I Was There: War On Drugs at The Dell Last Night

Adam Granduciel and co. come home to headline Connor Barwin’s benefit show.

The War on Drugs plays the Make the World Better Foundation benefit at the Dell last night. (Stacey Salter Moore of SSM Photography)

Like a good Philadelphian, I was there for War On Drugs’ homecoming show at The Dell last night.

I was also there in 2013 when the group — a vessel for Adam Granduciel’s hazy, blues-rock songwriting — played a sold-out New Year’s Eve show that closed out their final year as a Johnny Brenda’s band.

Everything changed a few years ago. The War on Drugs went from a somewhat scrappy Philly rock band full of guys who fixed hot water heaters and worked at travel agencies, to one that’s signed to Atlantic Records and doesn’t have to do that stuff anymore. They went from a rough rock band to a crystal clear machine. Put their 2008 debut, Wagonwheel Blues, against 2014’s Lost in the Dream; they sound huge now in comparison.

Last night’s benefit for Make the World Better Foundation (hosted in absentia by ex-Eagles linebacker Connor Barwin) was proof that things had changed. Granduciel has added a second guitarist and keyboardist/saxophonist to build his band out to six members. His pedals bloom around him in an arc of at least 15. To play the Grateful Dead tribute, “Touch of Grey,” he kept his guitar close, but held his sampler even closer and plugged the mic right into it. He mostly used this mad scientist setup for songs off of the new album, A Deeper Understanding, which came out this August.

The crowd at the War on Drugs show at the Dell. (Stacey Salter Moore of SSM Photography)

In a 2014 Pitchfork interview, Granduciel spoke candidly about how the making of Lost in the Dream took a crippling toll on his mental state. He really beat himself up in the process. And then, boom. It was all worth it. It’s been said that Bruce Springsteen’s Born to Run did about the same. Though many hear Tom Petty and Mark Knopfler in Granduciel’s laconic style, I see him as a Springsteen type — painfully meticulous in his process, genius in his instrumental arrangements. The Bruce Springsteen of Fishtown.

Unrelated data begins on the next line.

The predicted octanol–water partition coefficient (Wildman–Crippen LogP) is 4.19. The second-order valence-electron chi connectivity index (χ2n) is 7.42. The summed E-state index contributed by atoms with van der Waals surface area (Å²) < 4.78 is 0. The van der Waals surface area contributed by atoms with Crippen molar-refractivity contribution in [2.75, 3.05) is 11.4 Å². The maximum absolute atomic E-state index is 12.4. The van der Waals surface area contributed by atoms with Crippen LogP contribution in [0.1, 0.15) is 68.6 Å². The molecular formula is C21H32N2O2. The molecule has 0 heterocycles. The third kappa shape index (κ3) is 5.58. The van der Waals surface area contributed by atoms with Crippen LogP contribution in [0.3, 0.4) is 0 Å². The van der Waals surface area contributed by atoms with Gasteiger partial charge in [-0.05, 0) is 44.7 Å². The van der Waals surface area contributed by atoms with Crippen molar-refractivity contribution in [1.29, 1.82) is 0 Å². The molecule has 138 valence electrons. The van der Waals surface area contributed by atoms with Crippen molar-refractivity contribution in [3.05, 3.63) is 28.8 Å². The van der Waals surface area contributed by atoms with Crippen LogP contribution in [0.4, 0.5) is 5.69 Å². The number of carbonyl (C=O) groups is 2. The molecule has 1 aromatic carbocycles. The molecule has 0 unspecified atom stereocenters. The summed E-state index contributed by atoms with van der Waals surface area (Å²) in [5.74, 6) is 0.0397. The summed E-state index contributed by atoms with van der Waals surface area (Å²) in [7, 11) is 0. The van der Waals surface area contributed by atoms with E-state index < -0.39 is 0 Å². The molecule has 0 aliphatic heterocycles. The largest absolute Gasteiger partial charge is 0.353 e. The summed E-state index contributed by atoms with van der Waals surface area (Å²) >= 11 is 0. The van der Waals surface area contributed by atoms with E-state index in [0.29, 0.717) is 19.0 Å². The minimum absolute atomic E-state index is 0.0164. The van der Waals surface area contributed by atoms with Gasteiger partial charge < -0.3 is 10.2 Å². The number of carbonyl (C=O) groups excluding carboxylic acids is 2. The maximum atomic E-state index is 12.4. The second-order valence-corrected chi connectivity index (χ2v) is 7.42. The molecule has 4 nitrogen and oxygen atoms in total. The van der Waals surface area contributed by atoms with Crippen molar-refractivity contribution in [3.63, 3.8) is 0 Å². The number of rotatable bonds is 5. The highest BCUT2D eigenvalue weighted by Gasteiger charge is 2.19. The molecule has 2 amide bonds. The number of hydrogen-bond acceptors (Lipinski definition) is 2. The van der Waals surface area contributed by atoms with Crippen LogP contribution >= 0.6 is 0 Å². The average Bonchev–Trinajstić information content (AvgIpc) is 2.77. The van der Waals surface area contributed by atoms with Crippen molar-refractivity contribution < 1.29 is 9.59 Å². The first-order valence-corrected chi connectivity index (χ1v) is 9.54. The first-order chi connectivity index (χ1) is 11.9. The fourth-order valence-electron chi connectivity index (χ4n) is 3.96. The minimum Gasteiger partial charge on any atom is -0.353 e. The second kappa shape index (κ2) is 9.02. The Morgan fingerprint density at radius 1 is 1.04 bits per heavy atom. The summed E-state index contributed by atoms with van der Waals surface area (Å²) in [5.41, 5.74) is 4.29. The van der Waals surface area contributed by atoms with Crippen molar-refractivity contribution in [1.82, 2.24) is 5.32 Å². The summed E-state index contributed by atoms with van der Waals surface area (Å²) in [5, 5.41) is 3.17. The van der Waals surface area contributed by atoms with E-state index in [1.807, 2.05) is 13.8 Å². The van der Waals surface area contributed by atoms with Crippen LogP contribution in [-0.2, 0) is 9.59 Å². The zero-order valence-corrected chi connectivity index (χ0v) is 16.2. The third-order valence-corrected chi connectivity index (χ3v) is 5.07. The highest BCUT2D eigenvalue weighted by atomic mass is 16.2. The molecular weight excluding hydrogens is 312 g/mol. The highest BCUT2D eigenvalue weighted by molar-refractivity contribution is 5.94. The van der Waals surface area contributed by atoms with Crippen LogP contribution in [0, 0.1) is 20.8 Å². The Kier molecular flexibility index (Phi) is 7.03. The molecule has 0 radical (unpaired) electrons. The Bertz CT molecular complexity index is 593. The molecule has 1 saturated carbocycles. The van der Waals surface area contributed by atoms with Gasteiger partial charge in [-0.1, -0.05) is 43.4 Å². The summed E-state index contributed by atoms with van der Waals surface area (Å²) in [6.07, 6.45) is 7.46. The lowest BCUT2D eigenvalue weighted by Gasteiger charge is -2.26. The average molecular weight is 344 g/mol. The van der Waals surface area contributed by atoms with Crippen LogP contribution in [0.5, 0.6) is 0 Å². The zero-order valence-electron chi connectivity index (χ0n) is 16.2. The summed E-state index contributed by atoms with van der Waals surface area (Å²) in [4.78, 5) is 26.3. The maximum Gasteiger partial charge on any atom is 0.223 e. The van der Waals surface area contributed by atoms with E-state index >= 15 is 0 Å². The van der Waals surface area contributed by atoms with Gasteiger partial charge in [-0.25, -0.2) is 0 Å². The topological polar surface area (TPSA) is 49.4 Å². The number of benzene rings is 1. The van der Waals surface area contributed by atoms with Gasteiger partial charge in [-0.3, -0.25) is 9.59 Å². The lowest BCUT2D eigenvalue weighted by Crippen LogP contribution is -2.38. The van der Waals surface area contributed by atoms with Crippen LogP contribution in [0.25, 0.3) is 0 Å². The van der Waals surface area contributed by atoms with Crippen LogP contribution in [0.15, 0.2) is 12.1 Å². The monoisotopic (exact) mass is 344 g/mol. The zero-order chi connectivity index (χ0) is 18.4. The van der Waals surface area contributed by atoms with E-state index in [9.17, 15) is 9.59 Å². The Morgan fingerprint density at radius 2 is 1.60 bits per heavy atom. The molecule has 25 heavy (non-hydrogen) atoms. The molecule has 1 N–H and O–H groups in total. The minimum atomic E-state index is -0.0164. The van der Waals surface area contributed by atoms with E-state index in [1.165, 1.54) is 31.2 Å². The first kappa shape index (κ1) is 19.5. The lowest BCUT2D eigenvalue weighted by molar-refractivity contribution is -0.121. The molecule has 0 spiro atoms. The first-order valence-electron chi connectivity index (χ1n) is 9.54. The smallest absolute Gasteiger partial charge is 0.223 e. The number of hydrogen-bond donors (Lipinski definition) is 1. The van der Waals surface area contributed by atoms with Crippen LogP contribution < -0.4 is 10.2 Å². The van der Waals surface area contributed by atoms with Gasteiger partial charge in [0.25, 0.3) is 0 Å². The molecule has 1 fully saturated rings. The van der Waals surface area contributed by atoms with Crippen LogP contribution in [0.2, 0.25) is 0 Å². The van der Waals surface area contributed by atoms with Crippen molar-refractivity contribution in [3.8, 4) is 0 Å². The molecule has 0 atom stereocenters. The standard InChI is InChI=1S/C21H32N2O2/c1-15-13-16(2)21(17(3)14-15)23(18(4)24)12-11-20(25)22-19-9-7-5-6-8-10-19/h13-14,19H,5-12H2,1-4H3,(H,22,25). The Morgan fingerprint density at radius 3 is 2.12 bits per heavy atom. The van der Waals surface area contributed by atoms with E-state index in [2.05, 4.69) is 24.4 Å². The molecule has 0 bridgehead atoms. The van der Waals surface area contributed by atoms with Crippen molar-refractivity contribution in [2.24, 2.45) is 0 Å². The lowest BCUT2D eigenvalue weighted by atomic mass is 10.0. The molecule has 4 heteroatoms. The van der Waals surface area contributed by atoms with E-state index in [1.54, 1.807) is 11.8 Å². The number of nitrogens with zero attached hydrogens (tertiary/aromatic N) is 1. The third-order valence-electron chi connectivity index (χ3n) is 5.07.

And if that’s true, then Johnny Brenda’s is his Stone Pony — and tonight’s show at the Dell is his four-hour Wells Fargo Center marathon, a big “thank you” to Philadelphia from the now-Los Angeles based musician. This was the first time his biggest critics — his fellow Philadelphians — could hear the new stuff live. And he didn’t take that lightly. “Gotta lot of friends out there I wanna say hi to,” Granduciel said before launching into “Up All Night.” He called out the opening band, Land of Talk, as the first rock band ever to play the Dell. He shouted out Barwin’s mom for working the t-shirt stand earlier in the night, and dedicated a song to her.

Returning to the stage for an encore that included “Under the Pressure,” a big moment from Lost in the Dream, Granduciel was wearing number 98’s football jersey. He thanked Barwin multiple times for having the band headline the benefit.

After receiving national attention and critical acclaim for that 2014 record, there was a big, fat question mark that preceded it. For two years, old fans and a crop of new ones wondered if he could do it again.

He did it again. But somehow, he did it even better this time.

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